NCAA Conference Realignment: Why Missouri Should Stay in the Big 12

David Moore@@CougarCentreSLCCorrespondent IIOctober 3, 2011

Oklahoma declined SEC interest, so should Missouri
Oklahoma declined SEC interest, so should MissouriBrett Deering/Getty Images

BREAKING NEWSLate Tuesday afternoon the University of Missouri Board of Curators authorized Chancellor Brady Deaton to explore other conference possibilities.  This doesn't mean Missouri will be going to the SEC, it merely means the administration on the Columbia campus can look at other than Big 12 membership options.

Tuesday’s Board of Curators for the University of Missouri will merely bring about the authorization for Chancellor Brady Deaton to peruse the best possible conference alignment for the Tigers.

But Deaton and the Curators (Similar to a Regent, Director or Trustee) have much more to consider than a more stable league environment or possibly bigger television paychecks.

Academics will be what keeps Missouri in the Big 12, just the same as Oklahoma has refused SEC overtures over the past couple of years.

Missouri is a proud member of the Association of American Universities, something similarly that Oklahoma aspires to be.

Historically, the old Big 8 was entirely AAU affiliated with the exception of the Oklahoma schools and Kansas State after 1966 when Colorado joined the academic elite club.

The SEC is largely devoid of AAU affiliated schools with Vanderbilt, Florida and Texas A&M (only since 2001), the only three in the now 13 institution alignment.

As interim Big 12 Commissioner Chuck Neinas put it; “Missouri is not a cultural match with the SEC…but is rather a fit with what has been historically the old Big 8.”

Neinas couldn’t have put it better, despite the fact that Missouri geographically is perfectly situated to be part of the SEC, Big Ten or Big 12.

Despite the desire for attaining large television markets (Missouri represented the largest TV market in the old Big 8 with St Louis and Kansas City), academic makeup still plays a role in league alignment.

AAU latecomers Florida (1985) and Texas A&M (2001) clearly meet a culture that a school like Missouri, which joined the organization in 1908, will never mesh with.

It is no doubt on the minds of the Chancellor and Curators that AAU membership is something that Missouri can and will value and defend.

They do not want to do anything that could potentially place the university on the infamous AAU review that Nebraska and Syracuse faced over the past year, resulting in the resignation of Syracuse and the expulsion of former fellow Big 8/Big 12 conference member Nebraska.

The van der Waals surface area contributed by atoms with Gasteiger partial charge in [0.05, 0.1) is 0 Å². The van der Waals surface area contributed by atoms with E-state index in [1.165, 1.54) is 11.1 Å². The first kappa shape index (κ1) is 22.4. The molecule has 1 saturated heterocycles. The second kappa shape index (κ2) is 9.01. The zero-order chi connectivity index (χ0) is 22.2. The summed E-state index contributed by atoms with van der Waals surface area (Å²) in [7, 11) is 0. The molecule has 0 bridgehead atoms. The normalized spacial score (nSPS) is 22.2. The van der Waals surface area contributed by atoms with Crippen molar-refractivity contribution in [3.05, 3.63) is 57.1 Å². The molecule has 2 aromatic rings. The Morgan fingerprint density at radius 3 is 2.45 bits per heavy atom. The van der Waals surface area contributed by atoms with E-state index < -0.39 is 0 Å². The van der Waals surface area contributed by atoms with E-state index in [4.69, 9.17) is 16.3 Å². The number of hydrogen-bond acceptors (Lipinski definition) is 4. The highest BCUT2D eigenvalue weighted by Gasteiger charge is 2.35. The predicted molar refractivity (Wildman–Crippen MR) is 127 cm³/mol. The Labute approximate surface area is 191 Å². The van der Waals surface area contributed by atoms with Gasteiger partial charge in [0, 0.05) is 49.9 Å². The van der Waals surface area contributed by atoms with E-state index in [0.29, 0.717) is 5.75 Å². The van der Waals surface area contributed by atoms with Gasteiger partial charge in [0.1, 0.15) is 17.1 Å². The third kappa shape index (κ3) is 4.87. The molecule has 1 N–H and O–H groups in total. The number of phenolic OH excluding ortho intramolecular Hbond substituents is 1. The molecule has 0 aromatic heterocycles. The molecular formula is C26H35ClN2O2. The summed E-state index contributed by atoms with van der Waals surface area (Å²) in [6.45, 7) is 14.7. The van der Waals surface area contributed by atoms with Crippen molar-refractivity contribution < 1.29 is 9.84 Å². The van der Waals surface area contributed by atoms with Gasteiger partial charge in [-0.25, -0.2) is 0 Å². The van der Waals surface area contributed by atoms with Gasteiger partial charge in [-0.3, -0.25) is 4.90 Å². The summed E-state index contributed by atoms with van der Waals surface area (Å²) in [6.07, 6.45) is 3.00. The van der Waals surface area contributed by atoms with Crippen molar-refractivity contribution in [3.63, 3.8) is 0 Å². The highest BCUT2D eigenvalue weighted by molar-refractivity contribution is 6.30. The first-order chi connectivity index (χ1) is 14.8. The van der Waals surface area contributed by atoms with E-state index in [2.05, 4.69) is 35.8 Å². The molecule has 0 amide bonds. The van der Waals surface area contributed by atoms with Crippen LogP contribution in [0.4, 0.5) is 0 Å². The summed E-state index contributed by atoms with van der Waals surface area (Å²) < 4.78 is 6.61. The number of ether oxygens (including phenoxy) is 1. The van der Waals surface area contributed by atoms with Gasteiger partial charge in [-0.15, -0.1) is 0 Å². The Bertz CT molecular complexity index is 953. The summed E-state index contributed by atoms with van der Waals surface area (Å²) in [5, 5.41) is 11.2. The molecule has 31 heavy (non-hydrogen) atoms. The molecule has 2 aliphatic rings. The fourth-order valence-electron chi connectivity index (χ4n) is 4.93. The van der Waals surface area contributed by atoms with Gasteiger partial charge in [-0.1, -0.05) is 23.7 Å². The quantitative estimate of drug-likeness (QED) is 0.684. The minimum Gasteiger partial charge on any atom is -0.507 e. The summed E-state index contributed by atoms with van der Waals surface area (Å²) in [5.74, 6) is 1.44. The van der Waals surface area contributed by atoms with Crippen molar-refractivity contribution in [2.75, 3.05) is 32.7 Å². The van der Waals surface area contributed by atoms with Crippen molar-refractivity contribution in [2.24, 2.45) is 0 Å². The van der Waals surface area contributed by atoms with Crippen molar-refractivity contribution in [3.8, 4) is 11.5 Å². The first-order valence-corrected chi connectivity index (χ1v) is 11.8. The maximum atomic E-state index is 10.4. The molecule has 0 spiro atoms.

By seeking to join the SEC, Missouri could potentially jeopardize this more important academic relationship that it can still maintain by holding out for an eventual stronger conference union with possibly the Big Ten.

Further degradation of the Big East, by the ACC possibly pursuing Rutgers or Connecticut, could ultimately force Notre Dame to exercise an open door option to join the Big Ten.  This could be the door Missouri needs to get the invite it really wants and lost out on to Nebraska last year.

By pursuing SEC membership, Missouri would possibly be pulling themselves out of an even bigger prize that would provide a much more significant cultural and academic fit. 

West Virginia fits the SEC culture much better, even though it is much less of a television market than Missouri, but perhaps only after taking a pass at Virginia Tech or North Carolina State, which would give the SEC the television sets they need.

And staying in the Big 12 for at least the next five to six years at the very least might not be such a bad idea after all since Texas and Oklahoma seem to be taking steps to stabilize the league, with the equalization of Tier 1 and Tier 2 television rights being affirmed.

Still further, the Big 12 now appears poised to expand and extend membership to Brigham Young University perhaps as early as this week.  Other schools such as TCU would welcome a Big 12 membership, too.

By pursuing SEC membership, Missouri could be making perhaps its greatest strategic mistake academically and athletically—not to mention progressing institutionally only to please a significant number of fans who mostly want a different venue to poke out the eyes of Bevo and Texas.

My advice to fans who may not like a board and administration decision to remain in the Big 12 is to be careful what one wishes for.  This has all the appearance of merely being imitative behavior that could ruin a good school.

Oklahoma said no to the SEC interest due to academic aspirations, so should the “Show Me State” flagship institution.